Who has the right to ritual? That’s a question my entire life is asking. Does someone who keeps kosher and the Sabbath have more of a claim on defining what is or is not Jewish than I do? Or is it enough that my bones hum with Jewish identity? Is it enough that when I was ten years old and caught a high fly ball to centerfield I thought, “Hmmm, I wonder what it would feel like to catch this ball if I wasn’t Jewish?”
The novel I am writing is filled with Jewish characters living complex lives that are both in harmony and in opposition to tradition.
In that sense, my characters are living out lives that are not all that different from others in the mid-1700s. Jewish life was changing. Recently passed laws limited land ownership and access to professions. Hasidism was on the rise. It was manifesting in diverse manners: from rule bound to mystical to imitations of royal courts. There was an explosion of new tradition and new myth-making. There was also opposition to the new ways of expressing Jewishness. Identities were formed as a result of the opposition.
What a time. Not so different from now. Just take a look at all the ways that expression of Jewish identity is taking. It’s an exciting time to be a member of the tribe.
Writing this book, I became curious about the history of women scribes in the Jewish tradition. Women certainly copied many texts and worked on marriage certificate. The notion that a trans man might have written a Torah at some point is not out of the question. But it’s only recently that women have begun writing Torahs. There are not many of them. In this article on Tablet, Marjorie Ingall writes about “the women of the deerskin:” a small group of women who are now writing Torahs. My favorite part of the article was when one of the women described how she sourced her own hides for the parchment:
She explained how she avoided the problems other women had in getting klaf, parchment, and supplies, which religious vendors wouldn’t sell to women. She didn’t want to send a male emissary to buy for her like the other women did; to her, it felt like starting a spiritual project on a note of inauthenticity. So she decided to tap the huge number of hunters who live near her to get skins so she could teach herself to make her own klaf. (My jaw was on the floor at this point.) “During deer season, bucks are plentiful, and where I live, everyone’s a hunter,” she said. “Skins are worthless; they just throw them in the woods. So, I put out the word that I wanted skins and I got so many. I’m impressed with the ethos of hunters; they don’t want anything to go to waste. I get all the hides I could want. I just throw them in the chest freezer in my garage and process them over the following year. That was after my kids were all, ‘Mom! You are not allowed to hang hides in the laundry room!’ ” She added serenely, “Hides do smell terrible.” *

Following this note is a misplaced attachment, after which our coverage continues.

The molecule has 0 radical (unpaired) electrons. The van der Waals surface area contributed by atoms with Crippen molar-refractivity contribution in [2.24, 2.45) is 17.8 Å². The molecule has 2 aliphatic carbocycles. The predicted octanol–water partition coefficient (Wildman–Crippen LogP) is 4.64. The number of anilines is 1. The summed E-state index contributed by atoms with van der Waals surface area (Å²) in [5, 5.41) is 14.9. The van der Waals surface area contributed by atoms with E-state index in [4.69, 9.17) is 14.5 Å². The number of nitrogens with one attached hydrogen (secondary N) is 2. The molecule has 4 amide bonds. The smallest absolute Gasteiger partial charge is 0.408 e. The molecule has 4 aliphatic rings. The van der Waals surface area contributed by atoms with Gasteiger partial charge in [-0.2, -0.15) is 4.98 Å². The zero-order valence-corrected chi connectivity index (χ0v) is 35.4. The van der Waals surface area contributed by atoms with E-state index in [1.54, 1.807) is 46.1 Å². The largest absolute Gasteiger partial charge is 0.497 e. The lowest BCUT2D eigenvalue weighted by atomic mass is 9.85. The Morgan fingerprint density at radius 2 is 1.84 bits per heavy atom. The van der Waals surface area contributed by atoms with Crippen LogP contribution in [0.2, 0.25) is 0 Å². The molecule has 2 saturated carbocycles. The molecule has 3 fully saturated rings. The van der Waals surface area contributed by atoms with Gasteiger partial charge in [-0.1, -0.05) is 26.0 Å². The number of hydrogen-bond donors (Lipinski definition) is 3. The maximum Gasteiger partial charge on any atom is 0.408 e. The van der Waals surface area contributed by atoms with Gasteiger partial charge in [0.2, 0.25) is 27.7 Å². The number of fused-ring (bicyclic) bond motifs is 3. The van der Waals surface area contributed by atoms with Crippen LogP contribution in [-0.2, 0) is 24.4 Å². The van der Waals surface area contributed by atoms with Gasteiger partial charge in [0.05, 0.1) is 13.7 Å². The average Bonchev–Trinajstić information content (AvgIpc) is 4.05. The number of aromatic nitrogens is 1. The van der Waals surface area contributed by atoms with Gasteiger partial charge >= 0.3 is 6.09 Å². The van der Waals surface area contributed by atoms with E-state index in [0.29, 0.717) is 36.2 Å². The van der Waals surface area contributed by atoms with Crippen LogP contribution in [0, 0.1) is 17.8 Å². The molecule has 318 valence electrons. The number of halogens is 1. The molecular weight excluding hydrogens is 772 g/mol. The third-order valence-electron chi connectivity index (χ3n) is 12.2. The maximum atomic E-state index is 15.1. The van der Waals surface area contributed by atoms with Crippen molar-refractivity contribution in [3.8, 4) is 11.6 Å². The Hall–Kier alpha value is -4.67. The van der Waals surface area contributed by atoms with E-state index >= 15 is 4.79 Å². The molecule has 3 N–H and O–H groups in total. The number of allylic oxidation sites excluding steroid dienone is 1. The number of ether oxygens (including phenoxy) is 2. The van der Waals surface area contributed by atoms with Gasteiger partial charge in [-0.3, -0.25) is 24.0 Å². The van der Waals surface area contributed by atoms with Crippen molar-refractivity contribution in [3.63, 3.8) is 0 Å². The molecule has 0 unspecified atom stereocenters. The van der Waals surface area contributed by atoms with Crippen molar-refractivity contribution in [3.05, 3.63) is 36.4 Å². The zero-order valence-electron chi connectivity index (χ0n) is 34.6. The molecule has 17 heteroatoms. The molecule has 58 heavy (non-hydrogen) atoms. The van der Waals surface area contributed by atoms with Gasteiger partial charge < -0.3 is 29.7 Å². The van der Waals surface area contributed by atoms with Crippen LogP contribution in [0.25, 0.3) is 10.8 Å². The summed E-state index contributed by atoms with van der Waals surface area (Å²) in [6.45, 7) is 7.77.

The requirement for a hide used for the Torah is that it come from a kosher animal, not that it be ritually slaughtered. Dozens of hides are needed to create just one Torah. And kosher hunting is quite a challenge given the fact that the animal, hunted or not, needs to be ritually slaughtered in order for the meat to be considered kosher. This may account for the paucity of hunters in the Bible. There are just two: Jacob’s brother Esau and Nimrod who was a “mighty hunter…”
I’m learning all this because one of my characters is a time traveling hunter who provides hides for the writing of a Torah. Imagine a 21st century person going back to a time when the Holocaust is not a defining feature of Jewish life. That’s why she’s there, to observe a relatively peaceful time for Europe’s Jewish population, even in a time of upheaval and change.
That’s why I’m there too. Writing this book is as much an exploration of possibility as it is of plot. It’s a ritual. It’s a call to our ancestors. It’s a lost path.
Just to prove I think about ritual quite often: Who Has the Right to Ritual
Here’s an interview with Julie Seltzer who is a scribe (sofer) and has created a Torah for the Contemporary Jewish Museum:
Speaking of podcasts, cousin Jacob Siegel hosts a podcast with Phil Klay called Manifesto. I always feel the need to talk more about the ideas they discuss. Start anywhere: Manifesto
This past week I listened to an engaging episode of Jewish History Matters with David Biale, the co-author of Hasidism: A New History. I can’t wait to read the book in case anyone wants to buy me a gift.
My partner Kamran Ashtary has been studying the Holocaust for the past nine years. Yes, he *is* a lot of fun at parties ;-). The artwork he is creating as a result is breathtaking. Please check it out: kamranashtary.com